The intelligence community estimates that North Korea can achieve re-entry capability in three to five years.
2. How advanced is its nuclear weapon programme?
North Korea has since 2006 conducted five nuclear tests. Last year alone, it conducted two within the space of eight months.
Analyst Jeffrey Lewis at the Center for Nonproliferation Studies at the Middlebury Institute of International Studies in Monterey, California, after studying a March 2016 picture of North Korean leader Kim Jong Un unveiling what was claimed to be a new nuclear device, estimated the device has a destructive yield of about 20 kilotonnes.
That is roughly equivalent to the atomic bombs that the US dropped on Japan during World War II, the New York Times reported.
More significantly, the device's small size, about 60cm in diameter, seems to prove North Korea's claim that it can fit nuclear warheads on its long-range missiles.
Such a major leap forward for the North's nuclear prowess is undoubtedly a threat to countries such as South Korea, Japan and the US.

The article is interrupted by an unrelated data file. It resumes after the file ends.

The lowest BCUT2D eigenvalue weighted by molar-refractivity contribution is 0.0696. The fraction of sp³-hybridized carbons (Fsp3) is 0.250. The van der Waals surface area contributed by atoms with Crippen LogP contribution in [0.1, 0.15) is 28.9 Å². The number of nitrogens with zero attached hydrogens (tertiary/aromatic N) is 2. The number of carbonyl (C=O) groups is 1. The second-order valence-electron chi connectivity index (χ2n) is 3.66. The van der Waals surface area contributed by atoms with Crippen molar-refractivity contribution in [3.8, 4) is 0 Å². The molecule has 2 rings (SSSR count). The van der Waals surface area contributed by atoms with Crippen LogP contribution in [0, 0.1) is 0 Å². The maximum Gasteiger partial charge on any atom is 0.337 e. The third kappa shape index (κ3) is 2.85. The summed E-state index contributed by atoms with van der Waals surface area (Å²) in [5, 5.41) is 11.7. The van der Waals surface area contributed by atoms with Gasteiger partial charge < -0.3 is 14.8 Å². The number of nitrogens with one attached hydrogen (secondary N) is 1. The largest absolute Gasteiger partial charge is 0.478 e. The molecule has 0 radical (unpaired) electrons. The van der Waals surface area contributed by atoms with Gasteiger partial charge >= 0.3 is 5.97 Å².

Professor Siegfried S. Hecker of Stanford University said in September 2016 that Pyongyang's ability to launch an ICBM fitted with a nuclear warhead capable of reaching the US was "still a long way off - perhaps five to 10 years, but likely doable if the programme is unconstrained", BBC reported.
North Korea had also claimed that its January 2016 test was of a hydrogen bomb, which would be more powerful than atomic bombs used in the previous three tests.
It is also believed the North is seeking to use uranium as the starting material for its nuclear tests. While North Korea's plutonium stocks are finite, it could build up a nuclear stockpile by enriching uranium. The North has abundant reserves of uranium ore.